The support box 160 may be thought of in one embodiment as a piece of hardware that ma be delivered to the customer. It contains all necessary hardware and software to connect the customer site to the application host, a service infrastructure site and a telephony host. It ma be mostly preconfigured. In one embodiment, a minimal set of local settings, such as LAN address and Internet IP address, may be provided by the customer. The smart card may be delivered to the customer and when connected to the support box, provides connectivity and licensing information pertaining individually to the customer. Licensing information may control the number of users (named users, total number of users in parallel), activated software components in the application host system and software constraints, such as the number of purchase orders per week.

FIG. 2 is a block diagram of components of the support box 160 for connecting a client to a hosted application environment according to an example embodiment. The numbering is consistent with the numbering of FIG. 1. The support box 160 includes a router/gateway 210 that is coupled to the WAN 130 and may include VPN gateway 214, connectivity interfaces 215, Internet gateway 220 and voice gateway 225 for integrated voice services. In one embodiment, separate hardware components are provided for the VPN gateway and router. Router/gateway is coupled to the customer LAN 170 through firewall 165 for at least voice over IP (VoIP) services. Support box 160 may also include a storage device, such as hard drive 227 for storing data and instructions.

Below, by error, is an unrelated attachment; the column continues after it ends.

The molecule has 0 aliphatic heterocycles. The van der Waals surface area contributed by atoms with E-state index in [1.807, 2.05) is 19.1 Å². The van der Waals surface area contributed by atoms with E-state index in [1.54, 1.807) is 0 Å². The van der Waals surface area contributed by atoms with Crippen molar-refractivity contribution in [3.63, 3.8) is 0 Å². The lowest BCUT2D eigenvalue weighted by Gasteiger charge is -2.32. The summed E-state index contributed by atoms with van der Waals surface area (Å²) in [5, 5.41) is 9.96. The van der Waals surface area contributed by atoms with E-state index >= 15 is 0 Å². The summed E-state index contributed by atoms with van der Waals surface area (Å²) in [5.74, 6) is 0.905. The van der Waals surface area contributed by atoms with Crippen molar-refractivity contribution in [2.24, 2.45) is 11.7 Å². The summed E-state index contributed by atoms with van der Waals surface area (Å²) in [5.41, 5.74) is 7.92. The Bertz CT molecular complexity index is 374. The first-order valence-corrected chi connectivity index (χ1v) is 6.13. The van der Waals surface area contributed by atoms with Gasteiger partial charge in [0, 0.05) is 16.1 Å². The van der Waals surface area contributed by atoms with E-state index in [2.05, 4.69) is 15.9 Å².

The router/gateway is coupled to an application services block 230, which includes VPN connectivity 235, session initiation protocol (SIP) proxy 240 (to exchange session initiation data between the customer LAN and telephony hosting service), smart card APIs 245, telephony applications 250, bootstrap services 255 and reverse proxy 260 in one embodiment. SIP proxy 240 is used to initiate protocols for plug in devices. Bootstrap services 255 executes commands to initiate connections and configure systems with information from the smart card. Note that this portion of the support box is also on the server side of firewall 165.